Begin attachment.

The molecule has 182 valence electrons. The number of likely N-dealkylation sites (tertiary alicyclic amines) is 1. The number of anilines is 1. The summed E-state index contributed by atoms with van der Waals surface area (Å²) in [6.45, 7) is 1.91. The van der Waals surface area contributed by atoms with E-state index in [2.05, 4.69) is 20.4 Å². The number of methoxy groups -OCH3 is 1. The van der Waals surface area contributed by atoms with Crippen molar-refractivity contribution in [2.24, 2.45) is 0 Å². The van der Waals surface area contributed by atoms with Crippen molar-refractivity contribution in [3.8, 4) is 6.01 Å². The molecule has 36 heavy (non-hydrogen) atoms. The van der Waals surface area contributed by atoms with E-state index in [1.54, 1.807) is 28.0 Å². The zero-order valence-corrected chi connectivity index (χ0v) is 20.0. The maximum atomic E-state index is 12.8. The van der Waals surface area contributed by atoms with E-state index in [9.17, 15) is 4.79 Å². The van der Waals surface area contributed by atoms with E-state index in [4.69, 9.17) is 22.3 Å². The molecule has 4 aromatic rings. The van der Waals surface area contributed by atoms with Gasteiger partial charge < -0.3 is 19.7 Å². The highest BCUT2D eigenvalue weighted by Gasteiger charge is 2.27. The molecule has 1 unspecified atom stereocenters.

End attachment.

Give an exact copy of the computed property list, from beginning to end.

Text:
The molecule has 182 valence electrons. The number of likely N-dealkylation sites (tertiary alicyclic amines) is 1. The number of anilines is 1. The summed E-state index contributed by atoms with van der Waals surface area (Å²) in [6.45, 7) is 1.91. The van der Waals surface area contributed by atoms with E-state index in [2.05, 4.69) is 20.4 Å². The number of methoxy groups -OCH3 is 1. The van der Waals surface area contributed by atoms with Crippen molar-refractivity contribution in [2.24, 2.45) is 0 Å². The van der Waals surface area contributed by atoms with Crippen molar-refractivity contribution in [3.8, 4) is 6.01 Å². The molecule has 36 heavy (non-hydrogen) atoms. The van der Waals surface area contributed by atoms with E-state index in [1.54, 1.807) is 28.0 Å². The zero-order valence-corrected chi connectivity index (χ0v) is 20.0. The maximum atomic E-state index is 12.8. The van der Waals surface area contributed by atoms with E-state index in [9.17, 15) is 4.79 Å². The van der Waals surface area contributed by atoms with E-state index in [4.69, 9.17) is 22.3 Å². The molecule has 4 aromatic rings. The van der Waals surface area contributed by atoms with Gasteiger partial charge < -0.3 is 19.7 Å². The highest BCUT2D eigenvalue weighted by Gasteiger charge is 2.27. The molecule has 1 unspecified atom stereocenters.